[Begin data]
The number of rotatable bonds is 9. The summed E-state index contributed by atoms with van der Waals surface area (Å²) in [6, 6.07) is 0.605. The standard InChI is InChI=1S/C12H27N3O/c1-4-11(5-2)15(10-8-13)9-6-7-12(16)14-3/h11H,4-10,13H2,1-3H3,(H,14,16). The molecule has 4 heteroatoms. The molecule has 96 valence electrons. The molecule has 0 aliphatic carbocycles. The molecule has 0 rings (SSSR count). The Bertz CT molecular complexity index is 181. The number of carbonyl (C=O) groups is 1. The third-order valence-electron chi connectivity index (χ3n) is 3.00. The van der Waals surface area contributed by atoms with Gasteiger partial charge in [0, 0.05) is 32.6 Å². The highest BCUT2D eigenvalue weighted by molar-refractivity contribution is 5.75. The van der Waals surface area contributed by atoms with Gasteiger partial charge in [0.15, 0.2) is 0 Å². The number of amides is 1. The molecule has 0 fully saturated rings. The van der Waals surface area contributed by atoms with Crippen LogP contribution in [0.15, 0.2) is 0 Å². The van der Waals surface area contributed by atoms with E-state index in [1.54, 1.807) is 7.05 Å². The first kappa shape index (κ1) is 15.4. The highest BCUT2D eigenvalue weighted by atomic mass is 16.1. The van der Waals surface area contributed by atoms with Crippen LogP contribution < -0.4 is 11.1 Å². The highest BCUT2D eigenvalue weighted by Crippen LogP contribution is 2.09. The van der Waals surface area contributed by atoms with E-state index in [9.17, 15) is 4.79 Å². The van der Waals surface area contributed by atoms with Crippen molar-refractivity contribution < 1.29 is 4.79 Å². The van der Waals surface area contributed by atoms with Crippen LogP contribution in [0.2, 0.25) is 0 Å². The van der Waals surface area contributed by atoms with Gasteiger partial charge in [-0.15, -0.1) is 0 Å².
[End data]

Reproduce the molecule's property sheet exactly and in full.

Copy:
The number of rotatable bonds is 9. The summed E-state index contributed by atoms with van der Waals surface area (Å²) in [6, 6.07) is 0.605. The standard InChI is InChI=1S/C12H27N3O/c1-4-11(5-2)15(10-8-13)9-6-7-12(16)14-3/h11H,4-10,13H2,1-3H3,(H,14,16). The molecule has 4 heteroatoms. The molecule has 96 valence electrons. The molecule has 0 aliphatic carbocycles. The molecule has 0 rings (SSSR count). The Bertz CT molecular complexity index is 181. The number of carbonyl (C=O) groups is 1. The third-order valence-electron chi connectivity index (χ3n) is 3.00. The van der Waals surface area contributed by atoms with Gasteiger partial charge in [0, 0.05) is 32.6 Å². The highest BCUT2D eigenvalue weighted by molar-refractivity contribution is 5.75. The van der Waals surface area contributed by atoms with Gasteiger partial charge in [0.15, 0.2) is 0 Å². The number of amides is 1. The molecule has 0 fully saturated rings. The van der Waals surface area contributed by atoms with Crippen LogP contribution in [0.15, 0.2) is 0 Å². The van der Waals surface area contributed by atoms with E-state index in [1.54, 1.807) is 7.05 Å². The first kappa shape index (κ1) is 15.4. The highest BCUT2D eigenvalue weighted by atomic mass is 16.1. The van der Waals surface area contributed by atoms with Crippen LogP contribution < -0.4 is 11.1 Å². The highest BCUT2D eigenvalue weighted by Crippen LogP contribution is 2.09. The van der Waals surface area contributed by atoms with E-state index in [9.17, 15) is 4.79 Å². The van der Waals surface area contributed by atoms with Crippen molar-refractivity contribution < 1.29 is 4.79 Å². The van der Waals surface area contributed by atoms with Crippen LogP contribution in [0.2, 0.25) is 0 Å². The van der Waals surface area contributed by atoms with Gasteiger partial charge in [-0.15, -0.1) is 0 Å².